Consider $$f(x)=x^\alpha\sin\left(x^{\alpha+\beta}\right)$$. For $$\beta\gt1$$ and $$\alpha\gt-\beta$$, \begin{align} \int_1^\infty f(x)\,\mathrm{d}x &=\int_1^\infty x^\alpha\sin\left(x^{\alpha+\beta}\right)\,\mathrm{d}x\tag{5a}\\ &=\frac1{\alpha+\beta}\int_1^\infty x^{-\frac{\beta-1}{\alpha+\beta}}\sin(x)\,\mathrm{d}x\tag{5b}\\ &=\frac1{\alpha+\beta}\cos(1)-\frac{\beta-1}{(\alpha+\beta)^2}\int_1^\infty x^{-\frac{\beta-1}{\alpha+\beta}-1}\cos(x)\,\mathrm{d}x\tag{5c} \end{align} Explanation:
$$\text{(5a)}$$: definition
$$\text{(5b)}$$: substitute $$x\mapsto x^{\frac1{\alpha+\beta}}$$
$$\text{(5c)}$$: integrate by parts

The integral in $$\text{(5a)}$$ converges absolutely for $$\alpha\lt-1$$ and the integral in $$\text{(5c)}$$ converges for $$\beta\gt1$$ and $$\alpha\ge-1$$. That is, the integral in $$(1)$$ converges for $$\beta\gt1$$ and all $$\alpha$$.

However, \begin{align} \int_1^\infty\frac{|f(x)|}{x^3}\,\mathrm{d}x &=\int_1^\infty\frac{\left|\,x^\alpha\sin\left(x^{\alpha+\beta}\right)\,\right|}{x^3}\,\mathrm{d}x\tag{6a}\\ &=\frac1{\alpha+\beta}\int_1^\infty x^{-\frac{\beta+2}{\alpha+\beta}}\left|\,\sin(x)\,\right|\mathrm{d}x\tag{6b}\\ &\ge\frac1{\alpha+\beta}\sum_{k=2}^\infty\int_{(k-1)\pi}^{k\pi}x^{-\frac{\beta+2}{\alpha+\beta}}\left|\,\sin(x)\,\right|\mathrm{d}x\tag{6c}\\ &\ge\frac1{\alpha+\beta}\sum_{k=2}^\infty2(k\pi)^{-\frac{\beta+2}{\alpha+\beta}}\tag{6d}\\ &=\frac2{\alpha+\beta}\pi^{-\frac{\beta+2}{\alpha+\beta}}\sum_{k=2}^\infty k^{-\frac{\beta+2}{\alpha+\beta}}\tag{6e} \end{align} Explanation:
$$\text{(6a)}$$: definition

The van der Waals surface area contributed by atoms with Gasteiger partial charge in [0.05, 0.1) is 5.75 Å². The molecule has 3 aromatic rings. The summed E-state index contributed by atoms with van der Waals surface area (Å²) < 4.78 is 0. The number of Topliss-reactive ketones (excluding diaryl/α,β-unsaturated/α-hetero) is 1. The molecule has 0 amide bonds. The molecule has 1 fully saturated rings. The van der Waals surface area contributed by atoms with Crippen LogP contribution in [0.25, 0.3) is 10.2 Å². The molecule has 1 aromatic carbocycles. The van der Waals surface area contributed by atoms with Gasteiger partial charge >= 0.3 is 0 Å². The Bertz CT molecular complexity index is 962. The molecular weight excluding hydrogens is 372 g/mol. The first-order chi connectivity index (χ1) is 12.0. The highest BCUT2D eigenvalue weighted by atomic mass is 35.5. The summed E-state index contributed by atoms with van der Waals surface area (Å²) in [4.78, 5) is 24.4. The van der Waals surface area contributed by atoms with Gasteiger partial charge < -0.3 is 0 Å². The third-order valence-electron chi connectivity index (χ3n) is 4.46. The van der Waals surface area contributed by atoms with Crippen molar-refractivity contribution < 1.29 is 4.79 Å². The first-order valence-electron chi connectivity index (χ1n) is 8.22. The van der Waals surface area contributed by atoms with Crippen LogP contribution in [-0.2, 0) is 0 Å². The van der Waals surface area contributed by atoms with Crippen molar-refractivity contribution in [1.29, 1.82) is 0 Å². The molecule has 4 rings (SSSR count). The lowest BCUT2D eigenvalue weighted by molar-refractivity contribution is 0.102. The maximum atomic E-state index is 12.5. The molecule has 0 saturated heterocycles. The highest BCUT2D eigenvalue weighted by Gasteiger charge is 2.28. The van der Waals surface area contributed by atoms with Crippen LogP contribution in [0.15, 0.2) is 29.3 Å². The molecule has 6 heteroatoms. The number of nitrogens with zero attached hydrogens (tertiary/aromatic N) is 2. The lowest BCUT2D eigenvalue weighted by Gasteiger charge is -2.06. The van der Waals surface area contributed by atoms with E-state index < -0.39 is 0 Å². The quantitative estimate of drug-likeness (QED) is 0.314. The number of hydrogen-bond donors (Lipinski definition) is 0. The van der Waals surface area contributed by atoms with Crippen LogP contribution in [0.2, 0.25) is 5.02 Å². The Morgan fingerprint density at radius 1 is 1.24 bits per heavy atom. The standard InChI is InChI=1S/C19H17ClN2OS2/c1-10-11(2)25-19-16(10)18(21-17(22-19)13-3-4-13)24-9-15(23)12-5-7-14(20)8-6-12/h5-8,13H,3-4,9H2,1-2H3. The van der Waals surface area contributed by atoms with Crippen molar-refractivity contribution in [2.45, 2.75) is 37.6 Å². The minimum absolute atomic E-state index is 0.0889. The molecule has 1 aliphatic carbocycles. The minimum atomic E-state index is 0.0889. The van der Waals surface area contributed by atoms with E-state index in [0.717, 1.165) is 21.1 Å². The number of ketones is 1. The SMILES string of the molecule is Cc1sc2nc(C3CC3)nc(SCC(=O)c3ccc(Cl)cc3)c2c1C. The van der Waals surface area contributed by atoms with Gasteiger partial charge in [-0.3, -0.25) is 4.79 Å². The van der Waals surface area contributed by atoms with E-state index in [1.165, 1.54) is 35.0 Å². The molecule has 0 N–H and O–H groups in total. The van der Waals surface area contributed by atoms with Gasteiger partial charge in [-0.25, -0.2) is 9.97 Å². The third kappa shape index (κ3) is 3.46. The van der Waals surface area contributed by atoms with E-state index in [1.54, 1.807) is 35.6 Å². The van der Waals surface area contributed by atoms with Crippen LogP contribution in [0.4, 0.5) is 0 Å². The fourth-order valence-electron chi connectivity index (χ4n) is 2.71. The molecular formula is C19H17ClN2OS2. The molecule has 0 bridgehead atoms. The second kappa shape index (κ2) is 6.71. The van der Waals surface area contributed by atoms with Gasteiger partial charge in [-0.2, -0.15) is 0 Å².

$$\text{(6b)}$$: substitute $$x\mapsto x^{\frac1{\alpha+\beta}}$$
$$\text{(6c)}$$: remove the integral on $$[1,\pi)$$ and
$$\phantom{\text{(6c):}}$$ break up the integral on $$[\pi,\infty)$$ into pieces
$$\text{(6d)}$$: $$\int_{(k-1)\pi}^{k\pi}|\!\sin(x)|\,\mathrm{d}x=2$$
$$\phantom{\text{(6d):}}$$ $$x^{-\frac{\beta+2}{\alpha+\beta}}\ge(k\pi)^{-\frac{\beta+2}{\alpha+\beta}}$$ on $$[(k-1)\pi,k\pi]$$
$$\text{(6e)}$$: pull common factors out front

for $$\beta\gt1$$, the sum in $$\text{(6e)}$$ does not converge for $$\alpha\ge2$$.

A Family of Counterexamples

Thus, $$f(x)=x^\alpha\sin\left(x^{\alpha+\beta}\right)\tag7$$ is a counterexample for $$\alpha\ge2$$ and $$\beta\gt1$$.

• What's the intuition behind picking such a function? I mean how did you come up with that? Dec 1, 2020 at 11:34
– robjohn
Dec 1, 2020 at 12:26
• Can you elaborate on the coming up with the second inequality where you go from $x^{-4/5}|\sin(x)|$ to $2(k\pi)^{-4/5}$? I think the 2 comes from $2/\pi$ times the length of each interval which is $\pi$ but I don't see the $(k\pi)^{-4/5}$ and the "$\geq$" part. Dec 1, 2020 at 15:20
– robjohn
Dec 1, 2020 at 15:35

Both statements are false. Consider $$f(x) = e^{x/2} \sin(e^x)$$. Then

$$\int_{1}^{\infty} f(x) \, \mathrm{d}x \stackrel{(u=e^x)}{=} \int_{e}^{\infty} \frac{\sin u}{\sqrt{u}} \, \mathrm{d}u = \frac{\cos e}{\sqrt{e}} - \frac{1}{2} \int_{e}^{\infty} \frac{\cos u}{u^{3/2}} \, \mathrm{d}u$$

converges. On the other hand,

$$\int_{1}^{\infty} \frac{\left| f(x) \right|}{x^3} \, \mathrm{d}x \stackrel{(u=e^x)}{=} \int_{e}^{\infty} \frac{\left| \sin u \right|}{\sqrt{u} \log^3 u} \, \mathrm{d}u$$

and it is not hard to show that this integral diverges.

Almost the same proof goes if we set $$f(x) = e^{x/2} \phi(e^x)$$, where $$\phi$$ is a non-zero $$T$$-periodic function such that $$\int_{0}^{T} \phi(x) \, \mathrm{d}x = 0$$. (The above proof used $$\phi(x)=\sin x$$, but there is a plethora of other examples, such as $$\phi(x) = x - \lfloor x\rfloor - \frac{1}{2}$$.)